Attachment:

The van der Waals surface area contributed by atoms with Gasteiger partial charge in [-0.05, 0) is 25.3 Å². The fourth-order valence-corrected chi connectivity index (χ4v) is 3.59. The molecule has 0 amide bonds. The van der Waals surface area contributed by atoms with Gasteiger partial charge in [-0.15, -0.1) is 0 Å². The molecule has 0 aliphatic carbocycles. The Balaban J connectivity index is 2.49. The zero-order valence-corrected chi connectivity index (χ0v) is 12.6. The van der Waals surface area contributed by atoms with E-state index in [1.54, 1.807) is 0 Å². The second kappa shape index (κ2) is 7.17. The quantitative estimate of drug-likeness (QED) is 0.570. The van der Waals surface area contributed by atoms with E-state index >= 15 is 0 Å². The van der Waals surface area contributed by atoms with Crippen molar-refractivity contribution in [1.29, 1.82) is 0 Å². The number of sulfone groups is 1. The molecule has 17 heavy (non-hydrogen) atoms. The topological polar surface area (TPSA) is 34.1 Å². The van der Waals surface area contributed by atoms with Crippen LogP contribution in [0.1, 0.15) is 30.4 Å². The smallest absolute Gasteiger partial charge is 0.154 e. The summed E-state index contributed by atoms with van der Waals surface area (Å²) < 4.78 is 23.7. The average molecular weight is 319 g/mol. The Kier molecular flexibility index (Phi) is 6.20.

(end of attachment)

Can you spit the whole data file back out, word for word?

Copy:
The van der Waals surface area contributed by atoms with Gasteiger partial charge in [-0.05, 0) is 25.3 Å². The fourth-order valence-corrected chi connectivity index (χ4v) is 3.59. The molecule has 0 amide bonds. The van der Waals surface area contributed by atoms with Gasteiger partial charge in [-0.15, -0.1) is 0 Å². The molecule has 0 aliphatic carbocycles. The Balaban J connectivity index is 2.49. The zero-order valence-corrected chi connectivity index (χ0v) is 12.6. The van der Waals surface area contributed by atoms with E-state index in [1.54, 1.807) is 0 Å². The second kappa shape index (κ2) is 7.17. The quantitative estimate of drug-likeness (QED) is 0.570. The van der Waals surface area contributed by atoms with E-state index >= 15 is 0 Å². The van der Waals surface area contributed by atoms with Crippen molar-refractivity contribution in [1.29, 1.82) is 0 Å². The number of sulfone groups is 1. The molecule has 17 heavy (non-hydrogen) atoms. The topological polar surface area (TPSA) is 34.1 Å². The van der Waals surface area contributed by atoms with Crippen LogP contribution in [0.1, 0.15) is 30.4 Å². The smallest absolute Gasteiger partial charge is 0.154 e. The summed E-state index contributed by atoms with van der Waals surface area (Å²) < 4.78 is 23.7. The average molecular weight is 319 g/mol. The Kier molecular flexibility index (Phi) is 6.20.